Indiana State’s track schedule has helped its men’s and women’s teams escape the glacial Wabash Valley weather and enjoy warm days in Auburn, Ala., and Knoxville, Tenn.
With the Sycamores’ track facility basically laid to rest for competition and construction on a new one planned near the Wabash River to begin in 2014, major kudos go to everyone involved for continuing to produce athletes that are NCAA contenders who race with some of the world’s best.
Some of ISU’s current athletes are hoping for season-best performances this weekend against strong competition in the Drake Relays.
Former Sycamore NCAA pole-vault champion Kylie Hutson, who competes professionally for Nike and trains in her hometown of Terre Haute, also has been in Des Moines, Iowa, to compete in the Pole Vault in the Mall on Wednesday night.
REDNECK QUAKER: Variety of birds to search for in turkey hunting
My father-in-law, Donnell Dunn of Jacksonville, Fla., is a retired engineer from J.I. Case and an avid reader and loves information on anything he takes interest in. He has five patents under his belt during his career.
Donnell took great interest in the Turkey World Slam display at Gander Mountain and thought each bird needed some info to help people understand more about them.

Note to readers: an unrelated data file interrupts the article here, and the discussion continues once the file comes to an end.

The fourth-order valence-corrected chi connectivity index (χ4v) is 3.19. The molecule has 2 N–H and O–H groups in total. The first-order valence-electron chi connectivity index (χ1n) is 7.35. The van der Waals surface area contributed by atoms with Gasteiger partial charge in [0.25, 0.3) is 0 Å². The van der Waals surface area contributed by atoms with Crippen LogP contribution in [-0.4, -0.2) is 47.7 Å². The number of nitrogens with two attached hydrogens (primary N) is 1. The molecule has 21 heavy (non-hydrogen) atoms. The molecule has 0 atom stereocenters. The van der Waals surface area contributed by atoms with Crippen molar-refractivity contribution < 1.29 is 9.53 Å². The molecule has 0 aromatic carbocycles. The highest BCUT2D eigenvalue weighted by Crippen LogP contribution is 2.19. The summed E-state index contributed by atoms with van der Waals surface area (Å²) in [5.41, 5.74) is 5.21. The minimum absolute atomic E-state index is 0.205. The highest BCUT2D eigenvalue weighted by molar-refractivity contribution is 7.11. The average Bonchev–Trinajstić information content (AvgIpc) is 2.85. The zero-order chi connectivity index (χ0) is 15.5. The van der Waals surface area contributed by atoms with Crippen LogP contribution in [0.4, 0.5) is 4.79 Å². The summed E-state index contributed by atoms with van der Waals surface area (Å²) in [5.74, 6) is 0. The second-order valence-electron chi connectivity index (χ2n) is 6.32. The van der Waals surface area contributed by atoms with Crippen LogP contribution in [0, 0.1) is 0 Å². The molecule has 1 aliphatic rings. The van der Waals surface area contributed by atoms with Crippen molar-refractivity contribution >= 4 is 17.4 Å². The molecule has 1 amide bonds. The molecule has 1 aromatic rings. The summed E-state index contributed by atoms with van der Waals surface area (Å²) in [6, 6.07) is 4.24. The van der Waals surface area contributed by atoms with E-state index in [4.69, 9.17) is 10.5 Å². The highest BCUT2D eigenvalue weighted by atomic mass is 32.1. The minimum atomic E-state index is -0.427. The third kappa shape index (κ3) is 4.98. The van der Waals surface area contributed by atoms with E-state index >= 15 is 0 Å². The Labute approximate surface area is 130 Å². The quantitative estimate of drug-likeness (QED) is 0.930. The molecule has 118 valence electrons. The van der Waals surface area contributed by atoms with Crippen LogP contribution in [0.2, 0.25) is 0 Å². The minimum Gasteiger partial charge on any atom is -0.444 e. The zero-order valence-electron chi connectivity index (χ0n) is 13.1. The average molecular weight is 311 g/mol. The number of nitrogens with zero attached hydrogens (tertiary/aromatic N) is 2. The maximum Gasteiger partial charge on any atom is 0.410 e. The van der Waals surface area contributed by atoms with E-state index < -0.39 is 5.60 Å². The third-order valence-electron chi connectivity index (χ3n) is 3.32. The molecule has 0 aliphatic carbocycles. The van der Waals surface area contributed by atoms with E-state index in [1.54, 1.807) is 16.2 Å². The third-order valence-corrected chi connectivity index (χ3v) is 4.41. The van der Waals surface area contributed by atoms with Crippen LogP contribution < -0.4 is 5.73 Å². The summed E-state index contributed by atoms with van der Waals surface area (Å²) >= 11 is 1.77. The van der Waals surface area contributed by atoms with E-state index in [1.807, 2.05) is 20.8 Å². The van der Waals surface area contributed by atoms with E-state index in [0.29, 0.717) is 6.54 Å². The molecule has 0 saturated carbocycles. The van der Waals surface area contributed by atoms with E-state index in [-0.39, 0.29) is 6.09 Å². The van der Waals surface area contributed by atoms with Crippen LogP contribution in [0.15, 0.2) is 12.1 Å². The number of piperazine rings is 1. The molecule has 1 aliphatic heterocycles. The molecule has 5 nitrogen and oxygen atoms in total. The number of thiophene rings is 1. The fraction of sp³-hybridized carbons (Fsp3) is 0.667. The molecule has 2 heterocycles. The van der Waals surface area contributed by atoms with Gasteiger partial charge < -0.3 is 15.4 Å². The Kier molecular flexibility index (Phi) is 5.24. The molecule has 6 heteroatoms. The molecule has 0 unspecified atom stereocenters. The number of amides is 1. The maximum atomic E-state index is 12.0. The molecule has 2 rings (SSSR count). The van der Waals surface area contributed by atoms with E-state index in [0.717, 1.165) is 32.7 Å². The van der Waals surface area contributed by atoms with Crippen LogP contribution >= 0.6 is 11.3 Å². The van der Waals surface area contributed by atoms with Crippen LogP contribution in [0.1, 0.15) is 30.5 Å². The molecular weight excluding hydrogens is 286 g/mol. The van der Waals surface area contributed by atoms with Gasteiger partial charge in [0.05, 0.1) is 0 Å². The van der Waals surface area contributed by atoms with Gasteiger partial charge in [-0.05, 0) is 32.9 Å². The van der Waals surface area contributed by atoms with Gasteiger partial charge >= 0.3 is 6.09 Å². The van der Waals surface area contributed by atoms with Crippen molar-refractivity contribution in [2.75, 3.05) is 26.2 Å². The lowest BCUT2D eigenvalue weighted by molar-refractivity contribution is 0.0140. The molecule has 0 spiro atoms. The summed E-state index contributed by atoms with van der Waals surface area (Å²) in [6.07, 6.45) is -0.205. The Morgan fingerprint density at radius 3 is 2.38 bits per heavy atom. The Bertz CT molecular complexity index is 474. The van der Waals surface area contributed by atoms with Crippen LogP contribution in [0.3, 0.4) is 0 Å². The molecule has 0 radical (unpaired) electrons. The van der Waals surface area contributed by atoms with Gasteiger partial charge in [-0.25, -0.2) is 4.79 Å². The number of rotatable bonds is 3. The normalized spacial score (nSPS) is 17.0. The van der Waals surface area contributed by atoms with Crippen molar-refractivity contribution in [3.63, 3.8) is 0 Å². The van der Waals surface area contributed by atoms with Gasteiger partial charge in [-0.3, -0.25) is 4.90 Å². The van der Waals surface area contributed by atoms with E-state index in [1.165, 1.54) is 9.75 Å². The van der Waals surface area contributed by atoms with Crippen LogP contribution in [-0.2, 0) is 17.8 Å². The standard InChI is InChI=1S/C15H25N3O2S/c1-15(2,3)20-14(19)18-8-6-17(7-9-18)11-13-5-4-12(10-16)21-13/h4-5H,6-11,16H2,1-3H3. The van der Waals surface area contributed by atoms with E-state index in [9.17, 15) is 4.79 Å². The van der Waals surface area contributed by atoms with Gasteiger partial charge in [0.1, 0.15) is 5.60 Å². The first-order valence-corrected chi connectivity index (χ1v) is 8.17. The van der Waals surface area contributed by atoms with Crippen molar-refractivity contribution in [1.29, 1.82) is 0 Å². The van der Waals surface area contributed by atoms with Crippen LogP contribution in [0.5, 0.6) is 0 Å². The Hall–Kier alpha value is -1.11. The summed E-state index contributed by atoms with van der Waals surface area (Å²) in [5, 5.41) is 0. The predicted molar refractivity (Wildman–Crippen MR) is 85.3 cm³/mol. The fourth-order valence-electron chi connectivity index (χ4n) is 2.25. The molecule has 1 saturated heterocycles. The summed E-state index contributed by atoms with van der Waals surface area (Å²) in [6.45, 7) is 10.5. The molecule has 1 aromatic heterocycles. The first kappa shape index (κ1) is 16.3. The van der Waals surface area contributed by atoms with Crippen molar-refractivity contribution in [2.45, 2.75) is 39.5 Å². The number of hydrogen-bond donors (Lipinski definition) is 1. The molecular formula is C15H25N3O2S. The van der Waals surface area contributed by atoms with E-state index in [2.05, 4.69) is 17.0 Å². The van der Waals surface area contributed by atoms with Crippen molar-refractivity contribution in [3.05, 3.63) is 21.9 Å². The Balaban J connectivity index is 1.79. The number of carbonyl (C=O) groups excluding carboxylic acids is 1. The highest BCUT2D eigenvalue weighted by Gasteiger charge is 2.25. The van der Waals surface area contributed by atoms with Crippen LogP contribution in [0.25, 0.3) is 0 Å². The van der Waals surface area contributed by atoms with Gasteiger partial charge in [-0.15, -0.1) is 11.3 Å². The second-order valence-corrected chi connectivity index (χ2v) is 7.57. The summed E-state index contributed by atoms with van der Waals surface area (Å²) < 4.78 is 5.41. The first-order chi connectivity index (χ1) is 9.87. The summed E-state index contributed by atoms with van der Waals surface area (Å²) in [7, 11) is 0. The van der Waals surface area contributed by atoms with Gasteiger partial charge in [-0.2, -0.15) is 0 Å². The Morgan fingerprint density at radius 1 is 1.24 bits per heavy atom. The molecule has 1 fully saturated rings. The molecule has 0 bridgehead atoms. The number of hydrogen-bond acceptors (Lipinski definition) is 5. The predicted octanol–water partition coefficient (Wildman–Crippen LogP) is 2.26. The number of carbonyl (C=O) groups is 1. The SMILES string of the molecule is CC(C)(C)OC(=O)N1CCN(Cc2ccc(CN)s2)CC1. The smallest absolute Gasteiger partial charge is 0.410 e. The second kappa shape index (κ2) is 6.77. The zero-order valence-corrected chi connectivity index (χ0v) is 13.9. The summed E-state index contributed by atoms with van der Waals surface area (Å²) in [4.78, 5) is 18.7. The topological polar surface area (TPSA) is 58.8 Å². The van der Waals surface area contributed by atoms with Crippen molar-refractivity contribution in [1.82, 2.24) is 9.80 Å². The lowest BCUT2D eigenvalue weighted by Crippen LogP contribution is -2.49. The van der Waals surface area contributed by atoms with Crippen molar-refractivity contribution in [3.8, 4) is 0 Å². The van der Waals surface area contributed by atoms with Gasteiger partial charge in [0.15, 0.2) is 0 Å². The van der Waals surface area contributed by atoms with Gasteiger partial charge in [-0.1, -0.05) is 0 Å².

TRACKSIDE: USAC racing picking up, including Sunday's stop in Terre Haute
With a break in the weather, U.S. Auto Club-sanctioned racing will kick into high gear on the area motorsports scene this weekend with events scheduled at three Indiana ovals.
Ramblin’ Reck: Sato first Foyt winner since 2002
Takuma Sato made Izod IndyCar Series history Sunday when he won the Toyota Grand Prix of Long Beach.
Former South players to play in Saylor benefit game
I had my first phone conversation with Mike Saylor since mid-February on Thursday and he sounded good.
The former Terre Haute South High School boys basketball coach, who’s been battling cancer this year, has been traveling back and forth to the MD Anderson Cancer Center in Houston for chemotherapy treatments.
COLLEGE REPORT: Valley prep athletes getting ready for next level
The NCAA “regular” signing period begins Wednesday for all sports except football, field hockey, soccer, track and field, cross country and men’s water polo.
RAMBLIN’ RECK: Pacers closing out a nice season
In case you hadn’t noticed, the final games of the regular season will be played this week in the National Basketball Association.
Amey Takes Aim: Can’t bottle the joy of Amey vacations
The first bad sign was the Gatorade bottle.
In the Bataan-Death-March drive to Orlando that got the Amey family spring break vacation off to a bad start, seeing it between lanes of I-24 — as we zipped along at a 100-miles-in-five-hours clip — filled with an ominous yellow liquid was a little bit scary. And although we didn't stop to check for sure, I'm fairly certain I knew about its contents.